One of my interests is the ethnobotany of the Sonoran Desert. That is the study of how people and plants interact. There is hardly a plant of the Sonoran Desert that doesn’t have a use for food, medicine, building material or spiritual need. I have always been amazed at man’s ingenuity in discovering uses for the desert plants.
Even at this point in January we can see the beginning of our spring bloom. One of the earlier bloomers is the shrub known as brittlebush (Encelia farinosa). This member of the sunflower family is already starting to produce the long flower stalks that will support the yellow sunflower blooms. Soon the hills and bajadas will be a golden blanket as the brittlebush flowers.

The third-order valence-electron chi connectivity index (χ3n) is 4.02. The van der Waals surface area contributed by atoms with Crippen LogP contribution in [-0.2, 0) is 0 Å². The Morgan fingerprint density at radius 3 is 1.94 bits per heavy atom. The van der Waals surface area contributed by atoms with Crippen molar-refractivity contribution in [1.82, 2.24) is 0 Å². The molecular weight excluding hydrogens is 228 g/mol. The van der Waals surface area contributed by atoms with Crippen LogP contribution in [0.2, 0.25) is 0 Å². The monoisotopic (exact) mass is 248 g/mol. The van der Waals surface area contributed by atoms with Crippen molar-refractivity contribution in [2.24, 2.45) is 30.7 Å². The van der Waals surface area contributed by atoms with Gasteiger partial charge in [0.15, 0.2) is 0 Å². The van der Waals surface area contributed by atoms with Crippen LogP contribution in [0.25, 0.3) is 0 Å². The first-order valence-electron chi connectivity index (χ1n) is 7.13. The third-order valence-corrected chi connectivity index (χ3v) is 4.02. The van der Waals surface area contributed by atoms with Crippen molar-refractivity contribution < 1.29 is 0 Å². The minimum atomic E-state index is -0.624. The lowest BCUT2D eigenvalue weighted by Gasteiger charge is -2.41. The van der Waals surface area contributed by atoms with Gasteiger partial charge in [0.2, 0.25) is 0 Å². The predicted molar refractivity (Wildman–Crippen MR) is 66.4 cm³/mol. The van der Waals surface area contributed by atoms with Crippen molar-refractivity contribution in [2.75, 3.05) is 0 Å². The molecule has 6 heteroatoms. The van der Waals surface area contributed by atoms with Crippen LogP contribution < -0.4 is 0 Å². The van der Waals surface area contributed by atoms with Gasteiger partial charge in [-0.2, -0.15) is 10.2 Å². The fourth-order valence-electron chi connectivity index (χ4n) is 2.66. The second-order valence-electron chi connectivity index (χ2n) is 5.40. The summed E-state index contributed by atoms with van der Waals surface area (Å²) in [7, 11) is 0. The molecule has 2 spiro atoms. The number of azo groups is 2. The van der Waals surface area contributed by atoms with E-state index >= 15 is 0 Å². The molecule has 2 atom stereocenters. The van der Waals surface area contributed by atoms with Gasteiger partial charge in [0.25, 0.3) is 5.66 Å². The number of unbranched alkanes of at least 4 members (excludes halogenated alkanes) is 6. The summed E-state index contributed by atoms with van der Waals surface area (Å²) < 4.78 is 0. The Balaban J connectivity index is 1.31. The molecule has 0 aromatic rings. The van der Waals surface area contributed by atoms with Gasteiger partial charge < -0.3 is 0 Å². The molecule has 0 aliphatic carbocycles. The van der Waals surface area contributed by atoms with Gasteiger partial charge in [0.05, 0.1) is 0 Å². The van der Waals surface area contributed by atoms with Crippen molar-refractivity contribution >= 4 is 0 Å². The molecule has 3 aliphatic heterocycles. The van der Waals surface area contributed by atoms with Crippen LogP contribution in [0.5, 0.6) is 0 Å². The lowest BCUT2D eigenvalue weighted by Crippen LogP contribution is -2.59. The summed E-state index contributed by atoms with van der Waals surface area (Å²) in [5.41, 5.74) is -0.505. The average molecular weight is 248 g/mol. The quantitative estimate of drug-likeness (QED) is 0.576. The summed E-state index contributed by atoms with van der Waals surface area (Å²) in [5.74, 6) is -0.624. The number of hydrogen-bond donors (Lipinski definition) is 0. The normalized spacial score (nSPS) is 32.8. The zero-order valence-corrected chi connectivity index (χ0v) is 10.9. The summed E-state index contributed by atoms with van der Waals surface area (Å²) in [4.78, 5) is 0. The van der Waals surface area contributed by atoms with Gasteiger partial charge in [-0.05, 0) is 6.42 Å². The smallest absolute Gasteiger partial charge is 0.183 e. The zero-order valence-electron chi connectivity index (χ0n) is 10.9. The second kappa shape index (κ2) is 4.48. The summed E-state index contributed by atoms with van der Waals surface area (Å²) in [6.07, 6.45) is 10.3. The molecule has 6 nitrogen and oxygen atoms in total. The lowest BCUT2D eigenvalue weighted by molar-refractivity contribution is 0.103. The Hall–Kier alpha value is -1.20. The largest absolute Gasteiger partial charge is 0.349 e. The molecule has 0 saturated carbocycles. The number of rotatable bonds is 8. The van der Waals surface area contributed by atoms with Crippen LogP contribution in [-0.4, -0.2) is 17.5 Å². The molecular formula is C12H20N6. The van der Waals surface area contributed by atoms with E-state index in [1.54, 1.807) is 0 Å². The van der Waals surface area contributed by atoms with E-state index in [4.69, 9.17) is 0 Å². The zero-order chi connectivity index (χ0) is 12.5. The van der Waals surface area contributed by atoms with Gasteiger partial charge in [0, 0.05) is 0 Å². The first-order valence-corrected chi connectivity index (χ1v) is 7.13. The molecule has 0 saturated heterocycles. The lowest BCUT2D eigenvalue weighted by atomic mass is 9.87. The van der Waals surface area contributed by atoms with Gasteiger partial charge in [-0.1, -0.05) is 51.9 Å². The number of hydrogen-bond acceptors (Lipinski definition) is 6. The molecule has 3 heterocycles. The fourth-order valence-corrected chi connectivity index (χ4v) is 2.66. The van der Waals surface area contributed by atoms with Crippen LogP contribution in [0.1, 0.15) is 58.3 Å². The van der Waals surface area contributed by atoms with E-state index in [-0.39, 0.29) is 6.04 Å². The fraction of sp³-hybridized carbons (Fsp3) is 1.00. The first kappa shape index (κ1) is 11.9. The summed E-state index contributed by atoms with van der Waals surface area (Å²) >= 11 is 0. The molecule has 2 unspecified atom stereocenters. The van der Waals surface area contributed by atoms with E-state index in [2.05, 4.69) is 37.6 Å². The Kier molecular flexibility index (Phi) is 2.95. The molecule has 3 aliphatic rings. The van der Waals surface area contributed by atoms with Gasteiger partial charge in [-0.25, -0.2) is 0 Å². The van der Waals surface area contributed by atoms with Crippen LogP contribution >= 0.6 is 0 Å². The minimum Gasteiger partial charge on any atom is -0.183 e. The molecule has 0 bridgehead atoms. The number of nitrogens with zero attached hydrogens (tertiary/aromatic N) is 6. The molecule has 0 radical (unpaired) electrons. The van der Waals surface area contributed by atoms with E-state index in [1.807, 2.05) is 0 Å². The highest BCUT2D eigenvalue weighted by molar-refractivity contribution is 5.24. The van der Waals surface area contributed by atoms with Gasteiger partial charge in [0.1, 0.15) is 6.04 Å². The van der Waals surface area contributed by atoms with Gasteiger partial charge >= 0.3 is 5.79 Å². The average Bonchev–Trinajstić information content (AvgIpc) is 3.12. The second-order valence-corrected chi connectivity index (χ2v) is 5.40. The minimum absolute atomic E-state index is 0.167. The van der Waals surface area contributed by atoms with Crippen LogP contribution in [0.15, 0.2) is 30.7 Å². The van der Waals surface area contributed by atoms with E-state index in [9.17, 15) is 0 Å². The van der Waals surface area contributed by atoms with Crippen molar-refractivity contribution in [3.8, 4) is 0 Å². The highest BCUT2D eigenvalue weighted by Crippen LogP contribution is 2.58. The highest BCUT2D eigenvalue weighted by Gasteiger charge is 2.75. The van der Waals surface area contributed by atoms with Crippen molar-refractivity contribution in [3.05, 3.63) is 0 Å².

There are several uses for the leaves of this plant. When made into a strong tea and used as a gargle the plant produces a numbing effect to lessen the pain of toothaches. A weaker tea is the remedy for arthritis pain and works well in suppressing allergy symptoms. The plant also produces a gum or resin that was used traditionally as glue or a material to coat a basket to make it waterproof. The Spanish found this gum to be a substitute for the incense used in church ceremonies giving the plant a common name of “incensio.” This year promises to be a fair one for our spring flower show. Enjoy the beauty and help preserve our desert environment.